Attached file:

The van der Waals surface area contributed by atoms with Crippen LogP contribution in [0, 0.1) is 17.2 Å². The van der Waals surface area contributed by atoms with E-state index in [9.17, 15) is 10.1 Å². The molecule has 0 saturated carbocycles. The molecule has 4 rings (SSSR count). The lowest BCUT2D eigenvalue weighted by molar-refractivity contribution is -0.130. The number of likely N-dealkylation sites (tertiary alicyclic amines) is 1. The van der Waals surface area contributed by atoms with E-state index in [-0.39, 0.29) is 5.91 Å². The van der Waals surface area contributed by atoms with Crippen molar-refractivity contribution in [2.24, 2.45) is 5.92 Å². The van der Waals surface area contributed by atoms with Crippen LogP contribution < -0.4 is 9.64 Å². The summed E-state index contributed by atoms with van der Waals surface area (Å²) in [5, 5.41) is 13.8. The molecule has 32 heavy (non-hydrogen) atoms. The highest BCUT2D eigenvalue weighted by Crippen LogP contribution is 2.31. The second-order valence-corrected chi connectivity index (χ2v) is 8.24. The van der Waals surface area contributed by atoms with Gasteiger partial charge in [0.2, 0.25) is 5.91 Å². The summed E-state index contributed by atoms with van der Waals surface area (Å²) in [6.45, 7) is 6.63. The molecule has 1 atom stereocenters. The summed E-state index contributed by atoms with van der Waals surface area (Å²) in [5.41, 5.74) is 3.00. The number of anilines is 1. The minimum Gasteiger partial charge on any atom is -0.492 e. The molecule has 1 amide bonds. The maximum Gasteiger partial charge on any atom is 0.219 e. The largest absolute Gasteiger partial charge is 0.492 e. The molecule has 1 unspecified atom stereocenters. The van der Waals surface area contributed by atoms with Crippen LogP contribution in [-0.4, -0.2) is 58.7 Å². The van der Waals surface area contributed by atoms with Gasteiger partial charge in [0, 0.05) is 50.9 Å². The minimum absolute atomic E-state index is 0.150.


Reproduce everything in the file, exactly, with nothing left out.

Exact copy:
The van der Waals surface area contributed by atoms with Crippen LogP contribution in [0, 0.1) is 17.2 Å². The van der Waals surface area contributed by atoms with E-state index in [9.17, 15) is 10.1 Å². The molecule has 0 saturated carbocycles. The molecule has 4 rings (SSSR count). The lowest BCUT2D eigenvalue weighted by molar-refractivity contribution is -0.130. The number of likely N-dealkylation sites (tertiary alicyclic amines) is 1. The van der Waals surface area contributed by atoms with E-state index in [-0.39, 0.29) is 5.91 Å². The van der Waals surface area contributed by atoms with Crippen molar-refractivity contribution in [2.24, 2.45) is 5.92 Å². The van der Waals surface area contributed by atoms with Crippen LogP contribution < -0.4 is 9.64 Å². The summed E-state index contributed by atoms with van der Waals surface area (Å²) in [5, 5.41) is 13.8. The molecule has 32 heavy (non-hydrogen) atoms. The highest BCUT2D eigenvalue weighted by Crippen LogP contribution is 2.31. The second-order valence-corrected chi connectivity index (χ2v) is 8.24. The van der Waals surface area contributed by atoms with Gasteiger partial charge in [0.2, 0.25) is 5.91 Å². The summed E-state index contributed by atoms with van der Waals surface area (Å²) in [6.45, 7) is 6.63. The molecule has 1 atom stereocenters. The summed E-state index contributed by atoms with van der Waals surface area (Å²) in [5.41, 5.74) is 3.00. The number of anilines is 1. The minimum Gasteiger partial charge on any atom is -0.492 e. The molecule has 1 amide bonds. The maximum Gasteiger partial charge on any atom is 0.219 e. The largest absolute Gasteiger partial charge is 0.492 e. The molecule has 1 unspecified atom stereocenters. The van der Waals surface area contributed by atoms with Crippen LogP contribution in [-0.4, -0.2) is 58.7 Å². The van der Waals surface area contributed by atoms with Gasteiger partial charge in [0, 0.05) is 50.9 Å². The minimum absolute atomic E-state index is 0.150.